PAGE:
Air France-KLM hobbled by state aid while rivals pounce on deals

PARIS, FRANCE Air France-KLM is under growing pressure to repay its pandemic state-aid packages, as rivals including Lufthansa pounce on potential acquisitions in the aviation industry that the Franco-Dutch group will otherwise be barred from.



The French state, which recapitalized the airline group last year in a deal that constrains it from making purchases, is “looking closely” at financial options along with the company, said Jean-Baptiste Djebbari, France’s junior minister for transport.

“The issue [for the company] is whether it will manage, financially, to untie its hands quickly enough so that it can respond to market opportunities,” Djebbari said on Monday. The group needed to be “one of the major players” in a post-crisis world and in a possible wave of consolidation, he added, allowing it to compete with Lufthansa and other rivals such as International Airlines Group, the owner of British Airways and Iberia.

Germany’s Lufthansa, which has repaid its own state aid, and Swiss-Italian shipping conglomerate MSC last week expressed an interest in buying a majority stake in Italy’s state-owned ITA Airways, the successor to bankrupt Alitalia and part of the SkyTeam airline alliance along with Air France-KLM and Delta.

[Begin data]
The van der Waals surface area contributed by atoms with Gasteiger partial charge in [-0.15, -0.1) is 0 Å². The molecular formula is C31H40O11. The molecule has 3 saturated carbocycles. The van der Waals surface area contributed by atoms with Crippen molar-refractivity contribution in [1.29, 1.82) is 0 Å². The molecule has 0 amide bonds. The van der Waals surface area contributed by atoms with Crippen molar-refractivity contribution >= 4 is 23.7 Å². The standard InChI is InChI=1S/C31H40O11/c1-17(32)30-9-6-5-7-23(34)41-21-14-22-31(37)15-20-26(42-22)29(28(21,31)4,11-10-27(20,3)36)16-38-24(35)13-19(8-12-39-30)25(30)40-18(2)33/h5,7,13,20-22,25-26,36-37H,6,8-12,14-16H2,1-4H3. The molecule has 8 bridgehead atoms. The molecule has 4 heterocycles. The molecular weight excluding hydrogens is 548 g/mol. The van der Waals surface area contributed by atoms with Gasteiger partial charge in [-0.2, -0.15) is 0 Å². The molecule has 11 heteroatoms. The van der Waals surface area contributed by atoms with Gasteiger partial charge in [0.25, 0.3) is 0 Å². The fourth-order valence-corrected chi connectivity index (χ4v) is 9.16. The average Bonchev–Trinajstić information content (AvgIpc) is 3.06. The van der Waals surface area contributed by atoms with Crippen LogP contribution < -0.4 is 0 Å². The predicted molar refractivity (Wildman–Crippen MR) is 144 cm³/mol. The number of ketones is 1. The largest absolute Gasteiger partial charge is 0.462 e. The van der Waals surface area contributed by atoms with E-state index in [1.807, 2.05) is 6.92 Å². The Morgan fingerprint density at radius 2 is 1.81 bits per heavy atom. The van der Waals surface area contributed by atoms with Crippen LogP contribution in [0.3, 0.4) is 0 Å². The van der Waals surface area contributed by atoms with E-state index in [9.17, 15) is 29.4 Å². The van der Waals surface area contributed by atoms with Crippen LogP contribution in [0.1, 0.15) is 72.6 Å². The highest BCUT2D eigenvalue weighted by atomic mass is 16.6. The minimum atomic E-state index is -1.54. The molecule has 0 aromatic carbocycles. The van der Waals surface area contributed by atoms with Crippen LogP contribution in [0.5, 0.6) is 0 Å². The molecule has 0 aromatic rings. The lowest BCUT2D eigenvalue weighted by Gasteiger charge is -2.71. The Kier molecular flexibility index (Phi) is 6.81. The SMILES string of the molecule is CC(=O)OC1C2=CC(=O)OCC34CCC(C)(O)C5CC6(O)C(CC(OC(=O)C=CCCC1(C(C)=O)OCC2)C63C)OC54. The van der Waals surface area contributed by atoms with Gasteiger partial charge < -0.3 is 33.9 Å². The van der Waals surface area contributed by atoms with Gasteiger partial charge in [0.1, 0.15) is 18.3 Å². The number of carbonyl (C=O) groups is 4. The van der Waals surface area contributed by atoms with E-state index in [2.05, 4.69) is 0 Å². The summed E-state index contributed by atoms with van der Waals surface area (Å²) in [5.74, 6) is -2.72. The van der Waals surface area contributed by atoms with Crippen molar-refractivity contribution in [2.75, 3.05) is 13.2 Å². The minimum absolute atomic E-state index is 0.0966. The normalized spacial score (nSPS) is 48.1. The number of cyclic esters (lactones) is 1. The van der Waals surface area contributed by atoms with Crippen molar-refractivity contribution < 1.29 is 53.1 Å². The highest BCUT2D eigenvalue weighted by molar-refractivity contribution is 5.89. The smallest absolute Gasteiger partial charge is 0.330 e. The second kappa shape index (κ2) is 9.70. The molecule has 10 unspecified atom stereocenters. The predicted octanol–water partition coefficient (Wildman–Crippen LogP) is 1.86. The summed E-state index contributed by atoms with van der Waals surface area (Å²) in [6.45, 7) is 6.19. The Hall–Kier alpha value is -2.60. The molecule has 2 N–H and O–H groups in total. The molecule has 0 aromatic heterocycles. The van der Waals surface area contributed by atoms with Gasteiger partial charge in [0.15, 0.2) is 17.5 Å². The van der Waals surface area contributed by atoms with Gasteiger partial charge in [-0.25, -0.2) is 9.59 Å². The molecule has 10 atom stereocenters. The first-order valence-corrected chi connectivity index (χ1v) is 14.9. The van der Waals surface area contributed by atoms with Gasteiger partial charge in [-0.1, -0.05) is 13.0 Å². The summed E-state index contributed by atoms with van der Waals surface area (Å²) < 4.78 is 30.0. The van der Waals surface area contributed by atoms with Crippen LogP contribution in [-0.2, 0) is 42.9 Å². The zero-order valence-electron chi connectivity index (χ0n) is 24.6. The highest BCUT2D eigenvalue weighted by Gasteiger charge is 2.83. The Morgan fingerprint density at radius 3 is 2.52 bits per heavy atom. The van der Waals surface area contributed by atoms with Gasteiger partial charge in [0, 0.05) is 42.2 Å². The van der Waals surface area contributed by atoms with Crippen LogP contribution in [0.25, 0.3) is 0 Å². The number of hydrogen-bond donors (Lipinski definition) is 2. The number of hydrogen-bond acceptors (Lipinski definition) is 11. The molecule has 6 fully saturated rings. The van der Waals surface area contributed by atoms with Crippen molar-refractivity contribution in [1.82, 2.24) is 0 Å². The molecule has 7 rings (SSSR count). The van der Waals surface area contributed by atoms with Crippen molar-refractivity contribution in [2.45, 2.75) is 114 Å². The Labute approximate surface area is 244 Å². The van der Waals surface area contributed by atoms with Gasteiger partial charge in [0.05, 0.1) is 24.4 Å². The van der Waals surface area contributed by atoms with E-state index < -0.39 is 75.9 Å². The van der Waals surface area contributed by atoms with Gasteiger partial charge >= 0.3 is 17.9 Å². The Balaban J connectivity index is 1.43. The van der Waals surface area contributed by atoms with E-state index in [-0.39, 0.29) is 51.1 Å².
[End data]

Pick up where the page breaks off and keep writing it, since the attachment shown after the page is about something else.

The Franco-Dutch group has no liquidity problems and would have been a natural suitor but was constrained by its bailouts, two people familiar with the matter said.

ITA’s slots at Linate airport, Milan, which feeds corresponding flights into Paris, made it particularly attractive, one of the people added.

Air France-KLM could yet consider ways of formulating an approach, with a promise to buy into the group further down the line, the person added, although Lufthansa and MSC have asked for an exclusive negotiation window with ITA for close to three months.

Air France-KLM received just over €10bn in state-guaranteed loans and direct help from the French and Dutch governments when the pandemic struck in 2020.

A €4bn recapitalization by the French state last year, through a mix of new shares and hybrid debt, constrains the group from taking more than a 10 percent stake in any competitor until three-quarters of that aid is repaid.

The appearance of the rapidly spreading Omicron coronavirus variant at the end of 2021 derailed plans for an expected capital raising, which would have whittled down the state support.

But apart from business travel, air traffic is recovering, helping to restore Air France-KLM’s appeal to investors, and the group might also consider hybrid debt issuance, the people familiar with the matter said.

Air France-KLM, which is nearly 29 percent owned by the French government and 9 percent by the Dutch state, said it had “noted” Lufthansa and MSC’s ITA move and would “follow the developments in the coming weeks very closely”.

Via Financial Times
© Airlinerwatch.com